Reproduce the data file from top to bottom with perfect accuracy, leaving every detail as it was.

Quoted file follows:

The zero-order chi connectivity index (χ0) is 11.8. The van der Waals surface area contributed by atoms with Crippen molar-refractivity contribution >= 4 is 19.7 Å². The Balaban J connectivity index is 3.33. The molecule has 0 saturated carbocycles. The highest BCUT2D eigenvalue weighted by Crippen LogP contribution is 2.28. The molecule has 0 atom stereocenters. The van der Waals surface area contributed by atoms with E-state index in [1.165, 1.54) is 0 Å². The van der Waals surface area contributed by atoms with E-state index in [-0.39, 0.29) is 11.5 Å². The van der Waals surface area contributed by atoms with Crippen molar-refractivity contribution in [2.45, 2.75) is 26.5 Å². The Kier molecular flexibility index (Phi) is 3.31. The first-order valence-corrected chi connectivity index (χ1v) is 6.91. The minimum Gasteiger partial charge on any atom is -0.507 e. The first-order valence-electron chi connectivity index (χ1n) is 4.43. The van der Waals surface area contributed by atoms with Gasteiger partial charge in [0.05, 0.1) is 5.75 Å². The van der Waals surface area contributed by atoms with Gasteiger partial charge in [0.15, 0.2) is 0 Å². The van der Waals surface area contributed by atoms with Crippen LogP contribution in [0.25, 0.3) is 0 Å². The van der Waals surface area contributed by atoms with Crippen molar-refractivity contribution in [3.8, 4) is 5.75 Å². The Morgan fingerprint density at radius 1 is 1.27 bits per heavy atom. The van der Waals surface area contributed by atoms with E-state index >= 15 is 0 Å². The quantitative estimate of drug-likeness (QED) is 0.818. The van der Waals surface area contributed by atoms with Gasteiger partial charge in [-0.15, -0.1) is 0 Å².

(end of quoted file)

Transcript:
The zero-order chi connectivity index (χ0) is 11.8. The van der Waals surface area contributed by atoms with Crippen molar-refractivity contribution >= 4 is 19.7 Å². The Balaban J connectivity index is 3.33. The molecule has 0 saturated carbocycles. The highest BCUT2D eigenvalue weighted by Crippen LogP contribution is 2.28. The molecule has 0 atom stereocenters. The van der Waals surface area contributed by atoms with E-state index in [1.165, 1.54) is 0 Å². The van der Waals surface area contributed by atoms with E-state index in [-0.39, 0.29) is 11.5 Å². The van der Waals surface area contributed by atoms with Crippen molar-refractivity contribution in [2.45, 2.75) is 26.5 Å². The Kier molecular flexibility index (Phi) is 3.31. The first-order valence-corrected chi connectivity index (χ1v) is 6.91. The minimum Gasteiger partial charge on any atom is -0.507 e. The first-order valence-electron chi connectivity index (χ1n) is 4.43. The van der Waals surface area contributed by atoms with Gasteiger partial charge in [0.05, 0.1) is 5.75 Å². The van der Waals surface area contributed by atoms with Gasteiger partial charge in [0.15, 0.2) is 0 Å². The van der Waals surface area contributed by atoms with Crippen LogP contribution in [0.25, 0.3) is 0 Å². The van der Waals surface area contributed by atoms with Crippen molar-refractivity contribution in [3.8, 4) is 5.75 Å². The Morgan fingerprint density at radius 1 is 1.27 bits per heavy atom. The van der Waals surface area contributed by atoms with E-state index >= 15 is 0 Å². The quantitative estimate of drug-likeness (QED) is 0.818. The van der Waals surface area contributed by atoms with Gasteiger partial charge in [-0.15, -0.1) is 0 Å².